I admit it, I dislike the long summer holidays.
Yet my son is home educated and I am used to being with him most of the time so why on earth would a six week school holiday present a problem?
It doesn’t. Not really. Most of our routines will continue. We still see our fabulous circle of home educated friends and get to spend time with those friends who are usually at school. The difficulty comes from knowing just how much other children can do all summer. In this time of social media (which I love) there is no getting away from knowing just how many wonderful possibilities exist.
I love that they exist.
I love that your child gets to do them.
I love seeing the photos of your children living life to the full.
I really do enjoy seeing what my friends get up to and would never want them to hide their good times from me. (That would somehow hurt even worse!)
But it doesn’t hurt any less.
Last summer was not great for us. I hurt my back very badly and was struggling to even move. We got through thanks to a lot of support from family and friends and I tried to just look forward to a better time next summer.
And now it is almost here yet it isn’t looking much brighter.
I know we will “get through” but that isn’t really what summer is about, is it?
I wrote an article for My Family, Our Needs which can be found HERE
It explains the difficulties of inaccessible facilities because, in reality, we can overcome the challenges of the wonky body, what really disables him is inaccessible facilities.
This summer is not going to be easy but I have high hopes for next summer.
NEXT SUMMER we will be enabled.
NEXT SUMMER we will be welcomed.
NEXT SUMMER local attractions will be proud of their accessible facilities.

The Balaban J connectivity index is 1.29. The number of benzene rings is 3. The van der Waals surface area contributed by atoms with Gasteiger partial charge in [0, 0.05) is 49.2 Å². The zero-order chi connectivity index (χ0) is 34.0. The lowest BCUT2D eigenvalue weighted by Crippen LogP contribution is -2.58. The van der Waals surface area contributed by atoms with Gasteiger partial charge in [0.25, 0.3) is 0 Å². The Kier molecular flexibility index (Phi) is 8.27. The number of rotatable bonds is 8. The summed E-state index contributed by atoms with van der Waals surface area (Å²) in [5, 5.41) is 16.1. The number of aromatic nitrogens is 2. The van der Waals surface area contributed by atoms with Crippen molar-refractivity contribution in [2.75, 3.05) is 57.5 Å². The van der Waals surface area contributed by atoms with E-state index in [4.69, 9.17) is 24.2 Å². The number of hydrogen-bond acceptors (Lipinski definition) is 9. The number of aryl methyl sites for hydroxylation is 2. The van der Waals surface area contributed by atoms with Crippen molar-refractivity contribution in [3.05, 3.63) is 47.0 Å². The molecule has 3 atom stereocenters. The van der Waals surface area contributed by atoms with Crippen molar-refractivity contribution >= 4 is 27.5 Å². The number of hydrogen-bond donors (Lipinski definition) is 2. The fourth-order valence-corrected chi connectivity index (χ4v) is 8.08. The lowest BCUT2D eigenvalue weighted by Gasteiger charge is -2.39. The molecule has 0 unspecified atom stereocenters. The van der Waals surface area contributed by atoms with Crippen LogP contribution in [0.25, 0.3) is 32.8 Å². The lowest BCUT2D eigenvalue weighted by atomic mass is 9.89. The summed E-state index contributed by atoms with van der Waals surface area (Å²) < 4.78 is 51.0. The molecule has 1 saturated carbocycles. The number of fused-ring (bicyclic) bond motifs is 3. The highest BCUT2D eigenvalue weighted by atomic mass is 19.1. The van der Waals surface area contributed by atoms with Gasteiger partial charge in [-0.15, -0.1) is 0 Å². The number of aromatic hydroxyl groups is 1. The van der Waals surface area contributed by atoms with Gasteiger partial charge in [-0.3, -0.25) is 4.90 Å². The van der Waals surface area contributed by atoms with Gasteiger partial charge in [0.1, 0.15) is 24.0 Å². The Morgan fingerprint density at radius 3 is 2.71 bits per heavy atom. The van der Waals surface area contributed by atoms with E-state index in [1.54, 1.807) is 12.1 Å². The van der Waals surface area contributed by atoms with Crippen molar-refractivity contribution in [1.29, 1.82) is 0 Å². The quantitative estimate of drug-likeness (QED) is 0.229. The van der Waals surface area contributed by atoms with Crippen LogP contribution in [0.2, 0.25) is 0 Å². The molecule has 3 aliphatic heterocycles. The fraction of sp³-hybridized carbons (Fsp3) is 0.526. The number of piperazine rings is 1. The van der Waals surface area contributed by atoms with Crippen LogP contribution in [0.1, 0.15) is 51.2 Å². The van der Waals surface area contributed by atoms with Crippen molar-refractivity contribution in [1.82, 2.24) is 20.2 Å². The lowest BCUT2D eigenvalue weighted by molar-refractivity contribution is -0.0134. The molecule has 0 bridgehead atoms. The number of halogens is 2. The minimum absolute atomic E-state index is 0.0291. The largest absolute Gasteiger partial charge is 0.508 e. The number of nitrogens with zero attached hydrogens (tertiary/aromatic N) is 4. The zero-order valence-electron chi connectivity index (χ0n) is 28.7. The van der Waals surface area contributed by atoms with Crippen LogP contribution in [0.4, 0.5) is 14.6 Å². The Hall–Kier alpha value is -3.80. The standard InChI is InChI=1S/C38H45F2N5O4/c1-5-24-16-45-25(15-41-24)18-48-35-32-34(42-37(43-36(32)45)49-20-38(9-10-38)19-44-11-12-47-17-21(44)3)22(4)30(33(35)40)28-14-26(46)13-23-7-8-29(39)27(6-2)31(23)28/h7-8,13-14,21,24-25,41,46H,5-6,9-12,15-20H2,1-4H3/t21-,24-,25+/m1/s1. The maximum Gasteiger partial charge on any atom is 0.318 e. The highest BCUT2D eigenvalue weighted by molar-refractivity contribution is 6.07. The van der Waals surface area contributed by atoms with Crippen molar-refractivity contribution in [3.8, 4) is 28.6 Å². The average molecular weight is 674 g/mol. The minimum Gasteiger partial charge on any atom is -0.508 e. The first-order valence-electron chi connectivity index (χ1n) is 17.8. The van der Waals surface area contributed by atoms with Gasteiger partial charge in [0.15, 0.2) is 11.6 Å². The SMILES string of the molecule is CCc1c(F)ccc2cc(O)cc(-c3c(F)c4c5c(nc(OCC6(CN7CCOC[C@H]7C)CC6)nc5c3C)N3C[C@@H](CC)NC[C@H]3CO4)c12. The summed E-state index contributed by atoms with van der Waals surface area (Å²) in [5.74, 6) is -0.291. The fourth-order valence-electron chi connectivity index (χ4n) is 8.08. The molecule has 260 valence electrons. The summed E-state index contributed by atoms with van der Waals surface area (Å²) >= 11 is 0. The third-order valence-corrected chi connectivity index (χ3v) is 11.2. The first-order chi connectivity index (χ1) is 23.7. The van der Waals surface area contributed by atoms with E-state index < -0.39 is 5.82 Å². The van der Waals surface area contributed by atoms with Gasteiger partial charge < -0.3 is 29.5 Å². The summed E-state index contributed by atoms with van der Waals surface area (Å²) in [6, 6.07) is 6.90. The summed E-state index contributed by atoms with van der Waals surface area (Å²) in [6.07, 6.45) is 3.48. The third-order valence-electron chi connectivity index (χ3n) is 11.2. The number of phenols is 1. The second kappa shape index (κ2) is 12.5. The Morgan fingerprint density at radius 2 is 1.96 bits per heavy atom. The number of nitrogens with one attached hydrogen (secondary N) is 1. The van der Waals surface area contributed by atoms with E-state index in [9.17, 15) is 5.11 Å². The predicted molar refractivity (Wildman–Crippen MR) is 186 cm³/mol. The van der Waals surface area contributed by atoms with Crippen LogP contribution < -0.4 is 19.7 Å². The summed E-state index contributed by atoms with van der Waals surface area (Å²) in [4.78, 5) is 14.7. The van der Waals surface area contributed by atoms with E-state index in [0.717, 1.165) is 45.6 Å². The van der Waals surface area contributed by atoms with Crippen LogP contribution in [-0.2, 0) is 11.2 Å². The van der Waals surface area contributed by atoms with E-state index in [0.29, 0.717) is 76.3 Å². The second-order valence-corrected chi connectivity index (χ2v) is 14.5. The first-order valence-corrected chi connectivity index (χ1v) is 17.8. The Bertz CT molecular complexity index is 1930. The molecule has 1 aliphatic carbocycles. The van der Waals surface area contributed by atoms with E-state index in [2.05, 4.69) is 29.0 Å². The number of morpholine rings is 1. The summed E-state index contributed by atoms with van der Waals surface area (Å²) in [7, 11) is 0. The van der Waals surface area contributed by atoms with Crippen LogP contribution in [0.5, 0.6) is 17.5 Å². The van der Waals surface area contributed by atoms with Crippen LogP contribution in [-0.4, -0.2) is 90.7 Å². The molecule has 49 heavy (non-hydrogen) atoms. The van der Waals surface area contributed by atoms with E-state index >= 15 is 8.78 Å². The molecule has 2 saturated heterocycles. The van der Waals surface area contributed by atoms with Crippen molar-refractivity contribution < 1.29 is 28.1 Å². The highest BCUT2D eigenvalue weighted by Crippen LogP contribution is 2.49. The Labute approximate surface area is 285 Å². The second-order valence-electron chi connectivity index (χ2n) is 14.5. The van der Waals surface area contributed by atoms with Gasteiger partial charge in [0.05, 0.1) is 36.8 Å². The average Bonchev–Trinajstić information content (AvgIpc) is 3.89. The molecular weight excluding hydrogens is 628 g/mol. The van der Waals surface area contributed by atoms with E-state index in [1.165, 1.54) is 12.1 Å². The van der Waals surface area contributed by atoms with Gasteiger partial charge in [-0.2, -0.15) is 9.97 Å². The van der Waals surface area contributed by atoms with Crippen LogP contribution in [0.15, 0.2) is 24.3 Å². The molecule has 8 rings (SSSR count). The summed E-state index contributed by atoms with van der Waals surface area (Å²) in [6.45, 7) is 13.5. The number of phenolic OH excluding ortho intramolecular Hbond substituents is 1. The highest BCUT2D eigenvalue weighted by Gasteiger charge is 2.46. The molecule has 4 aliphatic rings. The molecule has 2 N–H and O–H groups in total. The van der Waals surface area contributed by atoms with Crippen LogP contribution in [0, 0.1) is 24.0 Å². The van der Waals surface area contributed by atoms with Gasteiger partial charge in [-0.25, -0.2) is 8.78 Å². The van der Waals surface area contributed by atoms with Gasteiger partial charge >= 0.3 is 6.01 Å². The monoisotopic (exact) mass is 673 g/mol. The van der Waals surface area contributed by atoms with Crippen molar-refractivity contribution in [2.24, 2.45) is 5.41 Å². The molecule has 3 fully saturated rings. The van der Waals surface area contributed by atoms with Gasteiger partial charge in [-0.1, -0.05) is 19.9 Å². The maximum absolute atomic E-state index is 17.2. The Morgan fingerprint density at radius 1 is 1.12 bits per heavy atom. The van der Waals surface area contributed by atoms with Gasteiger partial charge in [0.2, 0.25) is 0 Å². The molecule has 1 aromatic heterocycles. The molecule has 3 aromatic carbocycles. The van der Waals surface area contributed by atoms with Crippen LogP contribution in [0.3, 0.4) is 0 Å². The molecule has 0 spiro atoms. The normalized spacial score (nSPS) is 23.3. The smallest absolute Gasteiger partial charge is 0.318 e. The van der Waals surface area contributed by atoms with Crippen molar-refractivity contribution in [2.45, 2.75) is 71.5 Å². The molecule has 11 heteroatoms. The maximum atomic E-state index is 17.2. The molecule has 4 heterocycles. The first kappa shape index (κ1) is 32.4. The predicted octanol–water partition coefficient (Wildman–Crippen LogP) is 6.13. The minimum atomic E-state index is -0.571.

I would hate for anyone to think that we don’t manage to have fun.
We do the best we can.
Just yesterday we managed a short trip to the beach, just one hour and fifteen minutes but it was worth it. It involves a lot of work and I can only manage it if I have extra help as we have to lift Adam into an all-terrain chair once we reach the beach and it is hard work pushing it across soft sand. It is hard work getting him in the sea (and out again after his wheels have sunk a bit!) and hauling the chair up the beach after really needed more than two of us but it was worth the effort, the exhaustion and the aches which the adults suffered afterwards.
Adam also made a difference.
Before leaving we spent some time looking for litter, inspired by some friends of ours at Little Bucket Beach Clean. Adam has an eye for spotting litter. He was particularly pleased to find and clean up some small plastic bags. We recently watched a video of sea turtles who had eaten plastic bags and he was very glad to be part of a team saving more animals from harm. A lot of rubbish can be collected in a little bucket!
Every single one of us can make a difference to another life.